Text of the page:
Olga Korbut, a tiny Soviet gymnast, became a media star after winning a gold medal in the team competition event, failing to win in the individual all around after a fall (she was beaten by Lyudmilla Turischeva), and finally winning two gold medals in the Balance Beam and the floor exercise events.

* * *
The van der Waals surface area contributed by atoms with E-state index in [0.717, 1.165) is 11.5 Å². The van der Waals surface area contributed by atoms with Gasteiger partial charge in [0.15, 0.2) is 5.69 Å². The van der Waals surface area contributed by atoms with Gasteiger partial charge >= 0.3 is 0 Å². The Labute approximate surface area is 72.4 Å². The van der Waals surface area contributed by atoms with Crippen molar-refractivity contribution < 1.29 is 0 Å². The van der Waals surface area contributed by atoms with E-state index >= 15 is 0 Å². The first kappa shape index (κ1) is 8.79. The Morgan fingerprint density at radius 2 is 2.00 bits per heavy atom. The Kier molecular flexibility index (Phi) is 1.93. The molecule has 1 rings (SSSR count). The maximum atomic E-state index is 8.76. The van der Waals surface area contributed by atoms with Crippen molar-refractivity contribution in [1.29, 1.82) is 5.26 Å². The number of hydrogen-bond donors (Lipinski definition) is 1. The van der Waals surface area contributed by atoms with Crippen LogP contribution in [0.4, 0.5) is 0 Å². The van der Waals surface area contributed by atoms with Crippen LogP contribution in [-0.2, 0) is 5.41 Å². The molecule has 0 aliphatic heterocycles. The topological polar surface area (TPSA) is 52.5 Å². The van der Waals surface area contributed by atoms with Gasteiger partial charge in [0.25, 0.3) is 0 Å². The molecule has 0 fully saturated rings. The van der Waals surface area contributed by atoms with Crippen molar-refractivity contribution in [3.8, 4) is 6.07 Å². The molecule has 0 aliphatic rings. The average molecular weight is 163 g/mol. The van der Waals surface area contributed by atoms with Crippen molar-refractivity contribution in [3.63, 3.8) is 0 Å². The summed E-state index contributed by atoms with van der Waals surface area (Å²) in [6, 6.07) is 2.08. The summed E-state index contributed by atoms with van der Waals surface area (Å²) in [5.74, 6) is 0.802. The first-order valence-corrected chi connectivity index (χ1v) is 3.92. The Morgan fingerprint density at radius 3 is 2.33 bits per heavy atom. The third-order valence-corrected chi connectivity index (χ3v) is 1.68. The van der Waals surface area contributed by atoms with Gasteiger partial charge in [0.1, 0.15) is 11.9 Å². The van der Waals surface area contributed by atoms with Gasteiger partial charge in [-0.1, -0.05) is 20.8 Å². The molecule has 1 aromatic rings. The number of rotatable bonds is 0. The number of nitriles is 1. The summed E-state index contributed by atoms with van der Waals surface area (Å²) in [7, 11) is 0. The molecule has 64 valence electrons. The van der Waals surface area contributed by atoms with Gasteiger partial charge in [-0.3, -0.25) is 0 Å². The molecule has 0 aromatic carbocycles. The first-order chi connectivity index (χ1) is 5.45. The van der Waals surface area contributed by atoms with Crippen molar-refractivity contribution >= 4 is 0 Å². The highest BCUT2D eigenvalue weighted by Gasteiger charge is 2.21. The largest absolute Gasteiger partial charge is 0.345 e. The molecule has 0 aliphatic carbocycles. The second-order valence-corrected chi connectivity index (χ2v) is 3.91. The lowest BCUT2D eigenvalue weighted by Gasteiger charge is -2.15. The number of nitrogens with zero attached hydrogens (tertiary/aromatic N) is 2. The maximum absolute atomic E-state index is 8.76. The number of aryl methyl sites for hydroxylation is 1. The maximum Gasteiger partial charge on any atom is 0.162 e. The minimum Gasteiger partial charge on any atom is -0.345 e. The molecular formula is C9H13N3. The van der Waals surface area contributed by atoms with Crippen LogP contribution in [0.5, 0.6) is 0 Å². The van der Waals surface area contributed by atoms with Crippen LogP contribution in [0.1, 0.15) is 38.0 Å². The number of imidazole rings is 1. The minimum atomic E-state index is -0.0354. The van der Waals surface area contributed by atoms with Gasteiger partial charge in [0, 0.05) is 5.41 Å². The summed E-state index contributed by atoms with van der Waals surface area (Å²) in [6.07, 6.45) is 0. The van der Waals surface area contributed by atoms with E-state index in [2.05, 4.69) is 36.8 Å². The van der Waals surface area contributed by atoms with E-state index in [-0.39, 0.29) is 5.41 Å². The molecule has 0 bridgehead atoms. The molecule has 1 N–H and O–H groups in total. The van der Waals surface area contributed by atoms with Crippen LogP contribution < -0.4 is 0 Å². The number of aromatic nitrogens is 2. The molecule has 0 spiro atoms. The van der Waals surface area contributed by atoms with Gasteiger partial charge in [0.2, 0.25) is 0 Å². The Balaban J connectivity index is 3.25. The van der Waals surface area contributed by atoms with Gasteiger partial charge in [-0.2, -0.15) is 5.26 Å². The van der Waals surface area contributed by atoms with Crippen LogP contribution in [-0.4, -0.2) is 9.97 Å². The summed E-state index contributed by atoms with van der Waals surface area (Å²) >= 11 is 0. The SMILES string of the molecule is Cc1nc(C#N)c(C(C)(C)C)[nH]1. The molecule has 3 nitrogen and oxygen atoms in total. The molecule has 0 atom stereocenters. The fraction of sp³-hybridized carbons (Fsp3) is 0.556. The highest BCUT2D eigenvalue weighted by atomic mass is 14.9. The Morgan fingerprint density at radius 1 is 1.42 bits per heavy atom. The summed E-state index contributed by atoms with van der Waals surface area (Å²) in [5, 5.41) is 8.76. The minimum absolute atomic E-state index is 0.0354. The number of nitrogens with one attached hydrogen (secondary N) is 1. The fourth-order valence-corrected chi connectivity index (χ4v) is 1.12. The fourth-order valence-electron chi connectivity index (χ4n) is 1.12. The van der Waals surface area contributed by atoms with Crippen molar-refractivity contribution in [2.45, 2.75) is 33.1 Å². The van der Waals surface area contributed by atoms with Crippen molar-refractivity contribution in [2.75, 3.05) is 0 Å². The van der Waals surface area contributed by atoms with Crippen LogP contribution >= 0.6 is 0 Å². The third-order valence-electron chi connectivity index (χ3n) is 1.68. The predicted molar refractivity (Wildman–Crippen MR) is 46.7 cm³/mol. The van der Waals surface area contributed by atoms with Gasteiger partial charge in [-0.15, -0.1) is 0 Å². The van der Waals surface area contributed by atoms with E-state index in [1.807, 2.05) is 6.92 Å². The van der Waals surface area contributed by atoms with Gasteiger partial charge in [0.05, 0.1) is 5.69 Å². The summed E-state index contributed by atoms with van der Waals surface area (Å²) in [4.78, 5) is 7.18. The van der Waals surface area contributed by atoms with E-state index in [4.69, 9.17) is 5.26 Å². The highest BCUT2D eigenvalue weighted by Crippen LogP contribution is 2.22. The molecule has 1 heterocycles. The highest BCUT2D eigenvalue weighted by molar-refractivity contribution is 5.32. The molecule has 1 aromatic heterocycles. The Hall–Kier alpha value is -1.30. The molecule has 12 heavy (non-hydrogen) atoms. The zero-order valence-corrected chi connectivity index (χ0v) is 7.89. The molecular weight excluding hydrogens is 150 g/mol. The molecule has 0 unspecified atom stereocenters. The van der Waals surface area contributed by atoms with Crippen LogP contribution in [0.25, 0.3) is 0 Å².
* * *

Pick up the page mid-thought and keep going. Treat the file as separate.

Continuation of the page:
In basketball, the United States Olympic winning streak, which started in 1936, was ended by the Soviet team's victory in the gold medal game, which USA Basketball calls ''the most controversial game in international basketball history'' Doug Collins made two free throws with three seconds left to give the USA a 50 - 49 lead, despite the horn going off in the middle of his second attempt. The Soviets failed to score on the ensuing possession, but the clock was stopped at 0:01 after one official heard the earlier horn and the Soviets were frantically urging time out. The clock was reset to three seconds and play began again. Again, the Soviets failed to score, time apparently expired, and the United States began celebrating, with ABC displaying the 50 - 49 margin as ''final''. However, after the vehement protests of FIBA secretary general R. William Jones of Great Britain, the referees added three seconds back to the clock due to error in re-starting the clock. Jones had no authority to intervene during a game, but his reputation was such that the officials dared not disobey him. The extra three seconds allowed the Soviet Union to have one more chance. The Soviets threw the ball downcourt, and Aleksandr Belov made a lay-up as time expired for the final margin of 51-50. A U.S. protest, filed after the match, was denied by FIBA, which voted 3-2 against the protest along Cold War lines (Italy and Puerto Rico voted in favor; Hungary, Poland, and Cuba voted against) and award the gold medal to the Soviets. The U.S. team voted unanimously to refuse the silver medal, and to this day still have not accepted them. They remain in a vault in Lausanne, Switzerland. USA team captain Kenny Davis even has written in his will that his wife and children can never accept the silver medal. The end of the USA - USSR gold medal game remains one of the most controversial events in Olympic history and has been the subject of numerous film and television specials, including HBO's documentary 0:03 from Gold.